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Black Women Journalists

Evelyn Cunningham was a True Trailblazer
in the Field of Journalism

by Yoanna Hoskins, age 16

Evelyn Cunningham was in her lifetime a well-known journalist, civil rights activist, women's rights activist, and an inspiration for many. However, she is not well known today.

Evelyn Cunningham was born on January 2, 1916. When she was young, she moved with her family from Elizabeth City, North Carolina to New York City. She attended public schools in New York, graduating from Hunter High School in 1934. She attended four universities including the Columbia University School of Journalism, and received her Bachelor’s degree in social science from Long Island University in 1943.

Evelyn’s professional journalism career started when she wrote for the Pittsburgh Courier, a well-known Black newspaper, from the 1940’s until the 1960’s. During that time, she reported about social justice issues and the Civil Rights Movement. She documented many lynchings, which earned her the name, “the lynching editor.” In 1961, she hosted her own radio show, titled At Home with Evelyn Cunningham, aired on WLIB Radio. On the show, she spoke about social and racial issues with well-known leaders like Martin Luther King Jr. and Malcolm X. [Read More]

Era Bell Thompson: An Influential Force in American Journalism

by Katina Maclin, age 15

Imagine going to college, though being denied housing (in the dorm). Or, imagine cleaning toilets for a living even though you have earned a college degree. Or, just imagine graduating from college as a black woman just two generations away from slavery.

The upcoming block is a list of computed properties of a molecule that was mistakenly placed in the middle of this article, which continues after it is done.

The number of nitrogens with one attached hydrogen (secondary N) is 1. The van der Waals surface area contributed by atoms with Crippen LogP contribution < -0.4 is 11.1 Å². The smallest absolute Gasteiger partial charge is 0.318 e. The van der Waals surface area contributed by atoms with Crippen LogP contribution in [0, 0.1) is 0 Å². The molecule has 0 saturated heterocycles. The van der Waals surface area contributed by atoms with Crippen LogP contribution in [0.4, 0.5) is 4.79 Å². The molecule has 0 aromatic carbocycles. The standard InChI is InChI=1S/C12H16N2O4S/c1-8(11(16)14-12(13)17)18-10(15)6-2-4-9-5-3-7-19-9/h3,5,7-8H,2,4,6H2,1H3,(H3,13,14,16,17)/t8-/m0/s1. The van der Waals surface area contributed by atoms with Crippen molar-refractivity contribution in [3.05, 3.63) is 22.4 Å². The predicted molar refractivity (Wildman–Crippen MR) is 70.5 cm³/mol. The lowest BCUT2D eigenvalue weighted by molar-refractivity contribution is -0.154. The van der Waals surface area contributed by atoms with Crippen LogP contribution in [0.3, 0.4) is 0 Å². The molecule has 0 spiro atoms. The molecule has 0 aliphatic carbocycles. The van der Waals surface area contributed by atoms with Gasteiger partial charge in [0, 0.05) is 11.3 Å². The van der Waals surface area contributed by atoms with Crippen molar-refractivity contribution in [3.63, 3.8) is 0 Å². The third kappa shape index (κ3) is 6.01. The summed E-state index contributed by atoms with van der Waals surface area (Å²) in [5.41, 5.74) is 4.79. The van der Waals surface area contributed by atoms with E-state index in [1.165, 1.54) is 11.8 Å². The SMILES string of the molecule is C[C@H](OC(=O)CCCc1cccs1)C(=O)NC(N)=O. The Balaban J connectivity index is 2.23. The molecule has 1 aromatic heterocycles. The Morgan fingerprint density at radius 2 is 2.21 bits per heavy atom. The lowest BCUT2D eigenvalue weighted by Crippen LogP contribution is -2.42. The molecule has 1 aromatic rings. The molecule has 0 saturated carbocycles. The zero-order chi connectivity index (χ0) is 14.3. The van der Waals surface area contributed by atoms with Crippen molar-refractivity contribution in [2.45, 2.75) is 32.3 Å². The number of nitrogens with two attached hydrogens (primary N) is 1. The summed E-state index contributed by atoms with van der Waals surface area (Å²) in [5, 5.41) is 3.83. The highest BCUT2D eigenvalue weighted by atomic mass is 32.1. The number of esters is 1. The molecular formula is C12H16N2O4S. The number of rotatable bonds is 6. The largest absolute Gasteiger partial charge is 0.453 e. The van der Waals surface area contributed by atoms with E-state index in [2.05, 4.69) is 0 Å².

Era Bell Thompson had to face each of those challenges on her way to becoming an acclaimed journalist and author. She made history with her outstanding writing, journalism, and eventually earned global recognition. Her journey meant overcoming obstacles on her path to success, which made her an inspiring public figure.

Era Bell Thompson was born in Des Moines, Iowa in 1905. She and family moved back and forth between Iowa and North Dakota during her youth. The challenges she faced during this period helped build her character. She had a difficult time in school because she was one of the few black children in the schools she attended. Her mother’s death while she was a student and dealing with racial prejudice and bullying were additional challenges. Despite this adversity and oppression, she persisted and graduated from Bismarck Highschool in North Dakota in 1924. [Read More]

Science Fiction Writer, Octavia Butler, Recognized by NASA

by Elim Eyobed, age 11

Who is your favorite writer? Hemingway? Shakespeare? Well, one great writer you may have never heard of is Octavia E. Butler. Butler was an esteemed African American author who was recently recognized by NASA for her groundbreaking talents. NASA scientists even named a Mars landing site after her.

Butler was raised by her mother and grandmother and was extremely shy as a child. When she was 12 years old, Butler started to read fantasy books, and later wrote science fiction when she was a teenager. The science fiction she wrote helped make her a very strong writer. In fact, she became such a powerful writer that her books won the New York Times Notable Book of the Year award, The Nebula award for the best science fiction novel published in that year, and the Macarthur Genius Grant.